Monday, November 28, 2016

Department of Labor Evaluating Next Step in Overtime Case

Playing it close to the vest, the Department of Labor issued a brief and non-committal press release over the holiday weekend about the injunction issued late last Tuesday which put the brakes on the new overtime rules set to take effect this Thursday. Noting that the DOL “strongly disagrees” with the court’s decision; it also referred to the effect of the preliminary injunction as “delaying a fair day’s pay for a long day’s work for millions of hardworking Americans.”

Despite its strong disagreement with the decision of Texas federal court judge Amos Mazzante, the Department did not commit to appealing the order issuing a preliminary injunction; rather it said that it was “considering all of our legal options.”

Last Tuesday’s decision was the result only of a hearing on whether the court should put a temporary hold on the December 1st effective date of the new overtime rules while all of the underlying claims of the plaintiffs in the case are heard. Preliminary injunctions, while only amounting to a temporary order to hold the status quo while the court considers the entire case, often serve as a bellwether for how the court will rule on the underlying issues. In order to prevail in a hearing for a temporary injunction, the party seeking it must establish the following elements:
  1. a substantial likelihood of success on the merits;
  2. a substantial threat that plaintiffs will suffer irreparable harm if the injunction is not granted;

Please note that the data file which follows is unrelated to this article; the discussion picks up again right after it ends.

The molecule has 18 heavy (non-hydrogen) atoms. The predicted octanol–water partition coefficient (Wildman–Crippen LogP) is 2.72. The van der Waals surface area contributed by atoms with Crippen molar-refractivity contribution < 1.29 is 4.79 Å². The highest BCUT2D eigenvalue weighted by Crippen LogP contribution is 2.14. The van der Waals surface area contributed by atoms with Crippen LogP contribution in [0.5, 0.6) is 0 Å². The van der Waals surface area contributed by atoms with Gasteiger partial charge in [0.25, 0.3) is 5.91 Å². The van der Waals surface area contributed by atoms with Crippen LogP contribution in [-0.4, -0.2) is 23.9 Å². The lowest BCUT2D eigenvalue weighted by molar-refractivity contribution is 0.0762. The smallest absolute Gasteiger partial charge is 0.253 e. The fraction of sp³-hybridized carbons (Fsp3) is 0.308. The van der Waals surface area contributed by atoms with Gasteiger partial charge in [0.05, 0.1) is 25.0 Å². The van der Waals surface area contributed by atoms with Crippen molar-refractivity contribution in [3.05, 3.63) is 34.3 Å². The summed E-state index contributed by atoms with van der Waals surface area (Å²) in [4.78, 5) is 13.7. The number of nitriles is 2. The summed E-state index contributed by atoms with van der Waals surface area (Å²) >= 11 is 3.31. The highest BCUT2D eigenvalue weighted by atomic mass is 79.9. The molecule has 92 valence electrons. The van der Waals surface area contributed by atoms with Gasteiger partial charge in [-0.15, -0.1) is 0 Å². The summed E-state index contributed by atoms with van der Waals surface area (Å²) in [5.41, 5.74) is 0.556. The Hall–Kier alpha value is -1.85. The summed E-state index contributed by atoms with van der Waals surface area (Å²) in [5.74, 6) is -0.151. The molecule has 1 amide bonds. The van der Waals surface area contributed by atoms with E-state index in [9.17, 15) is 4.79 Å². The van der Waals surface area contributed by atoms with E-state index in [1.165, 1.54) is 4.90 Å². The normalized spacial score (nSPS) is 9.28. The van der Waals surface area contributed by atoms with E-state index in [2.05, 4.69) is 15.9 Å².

3. that the threatened injury outweighs any damage that the injunction might cause the defendant; and
  4. that the injunction will not disserve the public interest.
The court found that the new overtime rule established such a large increase to the salary minimum that it had the effect of creating a salary only test for exemption, which is contrary to the intent of the Fair Labor Standards Act. The court also found, without too much discussion, that the Department exceeded its rule making authority with inclusion of the automatic increase provision which would have adjusted the minimum salary level for exempt employees periodically in the future. These preliminary findings resulted in the court concluding that the plaintiffs have a substantial likelihood of success in the case overall.

It seems likely that the DOL will appeal the decision granting the temporary injunction, although it could certainly find that the maintaining the status quo while the case is heard provides more stability for the American workforce. For now, though, it is advisable for employers to themselves maintain their status quo while the courts decide the issues.